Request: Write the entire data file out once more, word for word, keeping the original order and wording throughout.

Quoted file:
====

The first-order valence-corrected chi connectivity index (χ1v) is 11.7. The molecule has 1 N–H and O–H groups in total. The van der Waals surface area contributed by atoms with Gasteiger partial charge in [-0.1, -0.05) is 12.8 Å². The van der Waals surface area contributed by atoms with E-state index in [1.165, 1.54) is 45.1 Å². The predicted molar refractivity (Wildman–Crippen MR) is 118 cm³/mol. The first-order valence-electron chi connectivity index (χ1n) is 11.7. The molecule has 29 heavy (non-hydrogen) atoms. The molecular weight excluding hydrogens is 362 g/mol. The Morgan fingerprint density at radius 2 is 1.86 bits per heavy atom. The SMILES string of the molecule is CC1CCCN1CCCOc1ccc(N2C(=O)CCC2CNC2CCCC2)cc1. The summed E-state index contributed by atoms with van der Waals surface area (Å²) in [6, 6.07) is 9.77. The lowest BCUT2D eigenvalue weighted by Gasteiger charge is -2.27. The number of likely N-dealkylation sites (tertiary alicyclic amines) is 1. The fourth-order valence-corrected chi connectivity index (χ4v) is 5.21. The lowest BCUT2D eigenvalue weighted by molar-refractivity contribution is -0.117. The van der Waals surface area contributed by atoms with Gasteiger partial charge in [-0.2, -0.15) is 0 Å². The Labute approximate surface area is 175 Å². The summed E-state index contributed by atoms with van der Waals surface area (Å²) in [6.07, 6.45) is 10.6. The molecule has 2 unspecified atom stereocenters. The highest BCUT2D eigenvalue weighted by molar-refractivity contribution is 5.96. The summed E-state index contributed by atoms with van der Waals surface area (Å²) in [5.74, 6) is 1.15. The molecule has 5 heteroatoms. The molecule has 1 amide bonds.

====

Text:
The first-order valence-corrected chi connectivity index (χ1v) is 11.7. The molecule has 1 N–H and O–H groups in total. The van der Waals surface area contributed by atoms with Gasteiger partial charge in [-0.1, -0.05) is 12.8 Å². The van der Waals surface area contributed by atoms with E-state index in [1.165, 1.54) is 45.1 Å². The predicted molar refractivity (Wildman–Crippen MR) is 118 cm³/mol. The first-order valence-electron chi connectivity index (χ1n) is 11.7. The molecule has 29 heavy (non-hydrogen) atoms. The molecular weight excluding hydrogens is 362 g/mol. The Morgan fingerprint density at radius 2 is 1.86 bits per heavy atom. The SMILES string of the molecule is CC1CCCN1CCCOc1ccc(N2C(=O)CCC2CNC2CCCC2)cc1. The summed E-state index contributed by atoms with van der Waals surface area (Å²) in [6, 6.07) is 9.77. The lowest BCUT2D eigenvalue weighted by Gasteiger charge is -2.27. The number of likely N-dealkylation sites (tertiary alicyclic amines) is 1. The fourth-order valence-corrected chi connectivity index (χ4v) is 5.21. The lowest BCUT2D eigenvalue weighted by molar-refractivity contribution is -0.117. The van der Waals surface area contributed by atoms with Gasteiger partial charge in [-0.2, -0.15) is 0 Å². The Labute approximate surface area is 175 Å². The summed E-state index contributed by atoms with van der Waals surface area (Å²) in [6.07, 6.45) is 10.6. The molecule has 2 unspecified atom stereocenters. The highest BCUT2D eigenvalue weighted by molar-refractivity contribution is 5.96. The summed E-state index contributed by atoms with van der Waals surface area (Å²) in [5.74, 6) is 1.15. The molecule has 5 heteroatoms. The molecule has 1 amide bonds.